Where did the second parties go?


We were chatting at lunch the other day about 3rd parties building solutions on the audio engine.

One of the people in my group asked “Why do we call them 3rd parties?”

 

It’s one of those “things that make you go hmm”.

There’s general consensus in the business world that the people/companies who build a platform are first party developers (it doesn’t matter if the platform is Windows, Photoshop, or Quake III).

There’s also general consensus that the people who build solutions ON those platforms (so applications on Windows, Photoshop Plugins on Photoshop, <pick your favorite game> on the Quake III engine) are called 3rd party developers.

So we’ve covered 1st and 3rd party developers, what about the 2nd party developers?

Wikipedia’s definition for 3rd party developers is consistent with mine, but they describe 2nd party developers as developers operating under contract to 1st party developers -but they also say it’s not a part of standard business practices.

 

So my question is: “Whatever happened to the second party developers?  Where did they go?”

Bonus question: From Microsoft’s perspective, Adobe is a 3rd party developer, even though they build a platform.  If I’m a developer working on a Photoshop plugin, am I 4th party developer from the eyes of Microsoft?

Comments (35)

  1. Doug says:

    It probably relates to legalese.

    A producer (1st party) supplies a product to a customer (2nd party) using components from another supplier (3rd party).

  2. Dave says:

    I think it’s just the same logic as first-, second-, and third- person, with the idea that Microsoft is the speaker. Microsoft is the first party, the customer is the second party, and other vendors are the third party.

    Google found this, which says that Apple agrees:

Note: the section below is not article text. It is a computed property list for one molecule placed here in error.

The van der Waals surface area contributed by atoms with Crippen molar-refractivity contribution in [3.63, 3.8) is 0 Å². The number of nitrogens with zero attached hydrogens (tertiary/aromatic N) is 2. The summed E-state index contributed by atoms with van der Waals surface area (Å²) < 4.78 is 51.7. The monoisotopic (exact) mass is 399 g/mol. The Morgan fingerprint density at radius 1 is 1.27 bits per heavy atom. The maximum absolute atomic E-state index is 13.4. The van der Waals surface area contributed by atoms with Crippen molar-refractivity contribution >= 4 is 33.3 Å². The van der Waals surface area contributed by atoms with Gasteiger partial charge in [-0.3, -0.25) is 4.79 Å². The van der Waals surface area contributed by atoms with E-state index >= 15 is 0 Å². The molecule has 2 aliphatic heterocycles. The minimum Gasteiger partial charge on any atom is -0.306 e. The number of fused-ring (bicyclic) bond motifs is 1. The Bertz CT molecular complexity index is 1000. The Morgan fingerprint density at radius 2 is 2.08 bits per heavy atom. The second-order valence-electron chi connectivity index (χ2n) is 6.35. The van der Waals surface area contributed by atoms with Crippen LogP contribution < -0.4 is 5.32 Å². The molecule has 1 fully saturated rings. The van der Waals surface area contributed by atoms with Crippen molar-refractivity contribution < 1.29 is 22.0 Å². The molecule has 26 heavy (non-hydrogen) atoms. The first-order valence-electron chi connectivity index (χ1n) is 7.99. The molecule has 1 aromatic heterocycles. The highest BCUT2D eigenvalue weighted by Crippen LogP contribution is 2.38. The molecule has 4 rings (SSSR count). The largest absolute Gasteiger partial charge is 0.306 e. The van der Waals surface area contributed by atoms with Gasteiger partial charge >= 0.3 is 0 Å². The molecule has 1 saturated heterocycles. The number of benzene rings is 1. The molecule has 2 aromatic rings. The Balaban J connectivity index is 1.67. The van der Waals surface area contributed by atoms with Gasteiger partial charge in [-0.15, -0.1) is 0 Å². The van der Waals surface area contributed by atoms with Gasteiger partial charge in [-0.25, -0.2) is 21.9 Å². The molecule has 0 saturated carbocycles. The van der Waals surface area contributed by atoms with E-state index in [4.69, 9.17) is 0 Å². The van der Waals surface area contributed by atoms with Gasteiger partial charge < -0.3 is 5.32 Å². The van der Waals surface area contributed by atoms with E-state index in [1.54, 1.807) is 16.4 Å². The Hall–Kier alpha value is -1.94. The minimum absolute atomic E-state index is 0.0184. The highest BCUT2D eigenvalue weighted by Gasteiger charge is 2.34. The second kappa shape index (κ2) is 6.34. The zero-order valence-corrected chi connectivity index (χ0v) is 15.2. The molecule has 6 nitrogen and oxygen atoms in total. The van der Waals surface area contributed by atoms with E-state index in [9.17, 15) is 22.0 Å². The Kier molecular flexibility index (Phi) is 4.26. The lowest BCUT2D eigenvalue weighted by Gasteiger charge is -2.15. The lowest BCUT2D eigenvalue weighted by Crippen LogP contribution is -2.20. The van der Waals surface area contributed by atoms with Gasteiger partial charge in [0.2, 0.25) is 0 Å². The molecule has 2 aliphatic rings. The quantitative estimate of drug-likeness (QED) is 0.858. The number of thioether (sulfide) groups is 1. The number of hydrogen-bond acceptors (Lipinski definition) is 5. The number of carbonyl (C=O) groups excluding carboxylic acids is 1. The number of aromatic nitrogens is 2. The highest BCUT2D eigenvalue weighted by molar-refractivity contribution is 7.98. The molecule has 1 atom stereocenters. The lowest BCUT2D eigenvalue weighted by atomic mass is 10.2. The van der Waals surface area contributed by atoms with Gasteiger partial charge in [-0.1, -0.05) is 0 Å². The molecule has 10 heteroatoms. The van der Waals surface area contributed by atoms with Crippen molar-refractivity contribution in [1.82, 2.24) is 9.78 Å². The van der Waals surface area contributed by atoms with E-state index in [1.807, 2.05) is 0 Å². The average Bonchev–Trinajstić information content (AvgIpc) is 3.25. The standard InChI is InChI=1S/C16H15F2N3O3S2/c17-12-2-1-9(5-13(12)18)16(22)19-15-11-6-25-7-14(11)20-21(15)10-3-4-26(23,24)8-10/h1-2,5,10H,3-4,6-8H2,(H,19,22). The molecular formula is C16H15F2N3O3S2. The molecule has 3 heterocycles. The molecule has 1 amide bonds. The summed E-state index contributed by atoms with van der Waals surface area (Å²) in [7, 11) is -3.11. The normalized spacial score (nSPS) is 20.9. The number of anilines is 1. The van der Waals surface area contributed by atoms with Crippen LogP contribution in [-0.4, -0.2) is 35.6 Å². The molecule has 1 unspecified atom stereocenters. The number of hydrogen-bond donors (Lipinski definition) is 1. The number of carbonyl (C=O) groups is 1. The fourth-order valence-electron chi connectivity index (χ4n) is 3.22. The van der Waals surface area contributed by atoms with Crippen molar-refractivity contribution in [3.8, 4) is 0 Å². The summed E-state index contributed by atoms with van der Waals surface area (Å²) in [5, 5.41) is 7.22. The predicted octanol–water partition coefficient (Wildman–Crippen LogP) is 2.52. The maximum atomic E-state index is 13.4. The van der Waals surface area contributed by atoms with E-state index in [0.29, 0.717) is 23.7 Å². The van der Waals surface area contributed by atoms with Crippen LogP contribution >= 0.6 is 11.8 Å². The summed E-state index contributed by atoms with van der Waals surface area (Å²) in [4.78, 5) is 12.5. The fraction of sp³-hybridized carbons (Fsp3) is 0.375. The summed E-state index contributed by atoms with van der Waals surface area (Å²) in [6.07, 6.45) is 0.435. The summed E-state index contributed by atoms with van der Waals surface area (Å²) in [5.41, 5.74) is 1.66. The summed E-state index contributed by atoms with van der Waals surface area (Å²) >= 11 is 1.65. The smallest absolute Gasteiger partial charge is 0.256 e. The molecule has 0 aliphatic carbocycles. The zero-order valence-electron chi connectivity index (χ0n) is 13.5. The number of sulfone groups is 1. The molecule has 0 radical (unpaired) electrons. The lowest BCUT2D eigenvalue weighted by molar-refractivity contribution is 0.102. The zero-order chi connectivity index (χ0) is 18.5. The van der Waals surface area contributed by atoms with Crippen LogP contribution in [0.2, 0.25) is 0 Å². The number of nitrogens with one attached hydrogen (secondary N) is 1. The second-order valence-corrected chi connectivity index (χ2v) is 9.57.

http://docs.info.apple.com/article.html?artnum=300662

  3. Derek says:

    There are no second party developers, because the second party is the customer.

    First party – Me, Microsoft

    Second party – You, the customer

    Third party – They, other developers

  4. Mike G. says:

    My guess would be that you are the first party, your customer is the 2nd party, and the other guy is the 3rd party.

    No?

  5. Nigel says:

    I’d always assumed that the second party developers were the end-users.

    So when I buy Windows, and write apps/scripts for it, I’m a 2nd party developer, when I buy Acrobat I’m buying 3rd party software.

  6. jon says:

    I’ve always assumed the 2nd party in that situation was the user. The 1st party is always YOU, irrespective of your actual position in the pecking order.

    It’s like 3rd party insurance insurance – the 1st party is YOU, the 2nd party is the insurance company and the 3rd party is everyone else.

  7. JacobM says:

    I think of the party stuff as being from the point of view of the person or company buying the application.  So if my department needs a Windows app, the second party is me — the option of building in-house.  Certainly that’s how it’s used in speech — gee, looks like Microsoft doesn’t have a solution for this, so should we build in-house or go third-party?  Put another way, the second party is the user community.

  8. Joe Beda says:

    I always thought that (for this example, at least) Microsoft is the 1st party, the *user* is the second party and ISVs are 3rd parties.

    Joe

  9. Clinton Pierce says:

    I’ve always considered the "second party" to be the consumer.

    The "first party" is the supplier of the primary tools used by the customer:  Operating Systems.

    The "second party" being the consumer who’s written new tools or modified those tools to suit their needs.  This would be the Applications to run on those Operating Systems.

    The "third party" supplying code that’s neither the primary vendor’s responsibility, nor capable of being written in house.

    Most software these days doesn’t have an active "second party" at all.  But back in the day, when you bought your Big Iron, your computer came with a program loader and batch language cleverly marketed as an Operating System.  You then had to write your own applications to run on it.  

    If you wanted to skip that step and buy software to run on your system, you talked to a third party supplier.

  10. szurgot says:

    Silly idea, this:

    First party software is written by a company for their own use. (This can be extended to platform once you look at "Third Party")

    Second party is when a business (first party) contract to someone (a second party) to create software for their own use.